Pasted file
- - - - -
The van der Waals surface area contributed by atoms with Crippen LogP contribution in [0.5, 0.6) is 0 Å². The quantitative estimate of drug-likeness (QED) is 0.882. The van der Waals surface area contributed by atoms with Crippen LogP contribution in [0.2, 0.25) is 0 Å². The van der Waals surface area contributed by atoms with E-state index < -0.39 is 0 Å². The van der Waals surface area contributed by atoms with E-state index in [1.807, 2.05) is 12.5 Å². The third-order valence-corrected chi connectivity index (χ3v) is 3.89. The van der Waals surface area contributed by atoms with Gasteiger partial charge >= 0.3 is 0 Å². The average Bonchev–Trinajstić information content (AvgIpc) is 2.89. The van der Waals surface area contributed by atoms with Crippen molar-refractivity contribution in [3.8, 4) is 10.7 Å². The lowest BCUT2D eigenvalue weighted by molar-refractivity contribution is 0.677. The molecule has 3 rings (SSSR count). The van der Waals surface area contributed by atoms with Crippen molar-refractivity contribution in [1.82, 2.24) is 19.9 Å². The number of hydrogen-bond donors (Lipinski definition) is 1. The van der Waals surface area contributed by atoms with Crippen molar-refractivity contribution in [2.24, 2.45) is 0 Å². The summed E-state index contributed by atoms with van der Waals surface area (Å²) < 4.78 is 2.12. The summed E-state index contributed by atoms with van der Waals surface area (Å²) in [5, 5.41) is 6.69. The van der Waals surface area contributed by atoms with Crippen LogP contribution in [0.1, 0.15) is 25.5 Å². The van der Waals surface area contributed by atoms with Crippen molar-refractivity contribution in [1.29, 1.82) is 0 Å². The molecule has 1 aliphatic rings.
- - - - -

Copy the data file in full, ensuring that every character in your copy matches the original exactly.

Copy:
The van der Waals surface area contributed by atoms with Crippen LogP contribution in [0.5, 0.6) is 0 Å². The quantitative estimate of drug-likeness (QED) is 0.882. The van der Waals surface area contributed by atoms with Crippen LogP contribution in [0.2, 0.25) is 0 Å². The van der Waals surface area contributed by atoms with E-state index < -0.39 is 0 Å². The van der Waals surface area contributed by atoms with E-state index in [1.807, 2.05) is 12.5 Å². The third-order valence-corrected chi connectivity index (χ3v) is 3.89. The van der Waals surface area contributed by atoms with Gasteiger partial charge >= 0.3 is 0 Å². The average Bonchev–Trinajstić information content (AvgIpc) is 2.89. The van der Waals surface area contributed by atoms with Crippen molar-refractivity contribution in [3.8, 4) is 10.7 Å². The lowest BCUT2D eigenvalue weighted by molar-refractivity contribution is 0.677. The molecule has 3 rings (SSSR count). The van der Waals surface area contributed by atoms with Crippen molar-refractivity contribution in [1.82, 2.24) is 19.9 Å². The number of hydrogen-bond donors (Lipinski definition) is 1. The van der Waals surface area contributed by atoms with Crippen molar-refractivity contribution in [2.24, 2.45) is 0 Å². The summed E-state index contributed by atoms with van der Waals surface area (Å²) < 4.78 is 2.12. The summed E-state index contributed by atoms with van der Waals surface area (Å²) in [5, 5.41) is 6.69. The van der Waals surface area contributed by atoms with Crippen LogP contribution in [0.1, 0.15) is 25.5 Å². The van der Waals surface area contributed by atoms with Crippen molar-refractivity contribution in [1.29, 1.82) is 0 Å². The molecule has 1 aliphatic rings.